January 14 - Sell March 10-year note 129.50 calls for about 19 ticks, or $300.
February 3 - Buy back the March 10-year note 129.50 call, and replace it with a 2 short April 132 calls and 1 short 128 put. This spreads the risk out on both sides of the market, and slows things down.
February 9 - Buy back the short ZN 128 put, replace it with 2 (double the quantity) of the 129 puts. This brings in more premium, and offers a better hedge to the upside risk.
February 11 - Roll ZN strangles higher to the 133.50/130.50 strikes to try to keep up with the rally and volatility.
February 17 - Buy back April ZN 133.50 calls to lock in a gain.
February 18 - Sell April ZN 131.50 calls for about 28 ticks to hedge the short 130.50 puts remaining from the original strangle.
March 2 - Buy back April ZN 131.50 calls near 8 ticks to lock in a gain.
March 3 - Sell April 130 calls for about 29 ticks to bring in more premium and hedge our short put position.
March 8 - Sell a May ZN 131 call for about 29 ticks. This brings our trade to only slightly bullish.
March 10 - Buy back the May ZN 131 call and all of the April 130 calls. This locks in profits on the call side of the trade, we'll hold the puts in hopes of a bounce.
March 14 - Sell May ZN 129 calls for about 40 ticks, to bring in more premium and hedge our downside risk.
March 17 - Buy back all April puts and May calls, then sell a fresh strangle using the May 130/128.50 strikes. This gets us into a more reasonable position which stands to profit from premium erosion (the previous trade was largely intrinsic value at the point of exit).
March 29 - Buy back May ZN puts to lock in a profit.
March 30 - Sell June ZN 128.50 puts to get back into strangles. This leaves the trade short May 130 calls, and June 128.50 puts...a short strangle with a slightly bearish stance.
March 30 - Sell June ES 2150 call near 10.00/11.00.
April 7 - Buy back ZN 128.50 puts near 9 to lock in a gain.
April 13 - Sell ZN 129.50 puts to bring in more premium and get back into strangles.
April 21 - Sell June Live Cattle 110 puts for about $400.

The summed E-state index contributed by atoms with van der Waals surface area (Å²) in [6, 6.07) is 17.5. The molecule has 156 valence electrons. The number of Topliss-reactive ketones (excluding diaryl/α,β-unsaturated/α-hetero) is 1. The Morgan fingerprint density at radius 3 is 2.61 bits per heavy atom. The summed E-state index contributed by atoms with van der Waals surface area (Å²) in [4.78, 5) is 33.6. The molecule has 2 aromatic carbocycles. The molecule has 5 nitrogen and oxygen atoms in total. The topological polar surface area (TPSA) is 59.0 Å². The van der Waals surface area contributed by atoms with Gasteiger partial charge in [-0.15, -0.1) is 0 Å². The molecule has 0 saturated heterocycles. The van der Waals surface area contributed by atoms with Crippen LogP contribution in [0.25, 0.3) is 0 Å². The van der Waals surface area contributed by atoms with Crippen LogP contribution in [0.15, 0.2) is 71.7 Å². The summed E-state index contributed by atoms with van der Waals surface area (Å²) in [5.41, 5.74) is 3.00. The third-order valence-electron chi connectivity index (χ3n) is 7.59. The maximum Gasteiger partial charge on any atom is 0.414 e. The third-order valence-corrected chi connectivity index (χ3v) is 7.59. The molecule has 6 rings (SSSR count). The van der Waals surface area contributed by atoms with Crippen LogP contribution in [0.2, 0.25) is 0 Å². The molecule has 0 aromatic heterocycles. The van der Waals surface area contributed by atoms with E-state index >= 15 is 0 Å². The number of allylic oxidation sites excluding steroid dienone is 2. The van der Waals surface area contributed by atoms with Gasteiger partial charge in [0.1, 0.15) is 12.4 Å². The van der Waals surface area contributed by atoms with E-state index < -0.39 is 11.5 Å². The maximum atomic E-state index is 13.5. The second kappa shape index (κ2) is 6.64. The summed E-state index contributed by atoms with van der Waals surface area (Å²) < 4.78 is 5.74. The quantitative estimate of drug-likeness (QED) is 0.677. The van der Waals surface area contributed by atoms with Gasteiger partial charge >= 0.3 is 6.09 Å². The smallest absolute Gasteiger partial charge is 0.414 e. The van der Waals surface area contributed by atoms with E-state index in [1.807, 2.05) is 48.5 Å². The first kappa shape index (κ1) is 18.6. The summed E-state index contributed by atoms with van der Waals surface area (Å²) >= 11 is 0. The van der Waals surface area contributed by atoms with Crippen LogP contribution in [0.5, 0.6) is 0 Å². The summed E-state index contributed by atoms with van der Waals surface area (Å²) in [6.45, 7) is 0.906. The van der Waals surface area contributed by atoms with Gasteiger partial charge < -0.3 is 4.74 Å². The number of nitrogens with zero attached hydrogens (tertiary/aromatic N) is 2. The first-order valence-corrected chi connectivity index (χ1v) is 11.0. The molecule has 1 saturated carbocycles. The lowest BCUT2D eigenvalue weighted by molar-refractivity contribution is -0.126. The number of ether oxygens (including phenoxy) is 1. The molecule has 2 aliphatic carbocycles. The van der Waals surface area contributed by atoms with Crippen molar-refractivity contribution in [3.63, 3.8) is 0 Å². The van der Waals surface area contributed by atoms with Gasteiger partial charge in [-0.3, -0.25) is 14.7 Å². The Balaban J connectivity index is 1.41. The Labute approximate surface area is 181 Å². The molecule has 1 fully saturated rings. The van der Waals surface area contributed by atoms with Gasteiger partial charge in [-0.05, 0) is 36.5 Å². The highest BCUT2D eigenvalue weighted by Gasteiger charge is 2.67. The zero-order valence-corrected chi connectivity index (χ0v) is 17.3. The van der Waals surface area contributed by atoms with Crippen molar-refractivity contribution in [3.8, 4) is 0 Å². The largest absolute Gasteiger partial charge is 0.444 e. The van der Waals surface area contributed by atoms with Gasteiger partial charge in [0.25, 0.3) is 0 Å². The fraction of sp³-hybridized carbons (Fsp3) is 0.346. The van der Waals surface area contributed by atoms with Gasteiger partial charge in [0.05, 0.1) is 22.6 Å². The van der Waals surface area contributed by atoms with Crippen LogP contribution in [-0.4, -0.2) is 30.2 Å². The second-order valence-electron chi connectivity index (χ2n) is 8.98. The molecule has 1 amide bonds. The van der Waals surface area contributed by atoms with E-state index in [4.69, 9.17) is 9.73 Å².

(Our clients receive short option trading ideas in other markets such as gold, crude oil, corn, soybeans, Euro, Yen, and more. Email us for more information)
Carley GarnerDeCarley Trading (a division of Zaner)
www.HigherProbabilityCommodityTradingBook.com **There is substantial risk of loss in trading futures and options.** These recommendations are a solicitation for entering into derivatives transactions. All known news and events have already been factored into the price of the underlying derivatives discussed. From time to time persons affiliated with Zaner, or its associated companies, may have positions in recommended and other derivatives. Past performance is not indicative of future results. The information and data in this report were obtained from sources considered reliable. Their accuracy or completeness is not guaranteed. Any decision to purchase or sell as a result of the opinions expressed in this report will be the full responsibility of the person authorizing such transaction. Seasonal tendencies are a composite of some of the more consistent commodity futures seasonals that have occurred over the past 15 or more years. There are usually underlying, fundamental circumstances that occur annually that tend to cause the futures markets to react in similar directional manner during a certain calendar year. While seasonal trends may potentially impact supply and demand in certain commodities, seasonal aspects of supply and demand have been factored into futures & options market pricing. Even if a seasonal tendency occurs in the future, it may not result in a profitable transaction as fees and the timing of the entry and liquidation may impact on the results. No representation is being made that any account has in the past, or will in the future, achieve profits using these recommendations. No representation is being made that price patterns will recur in the future.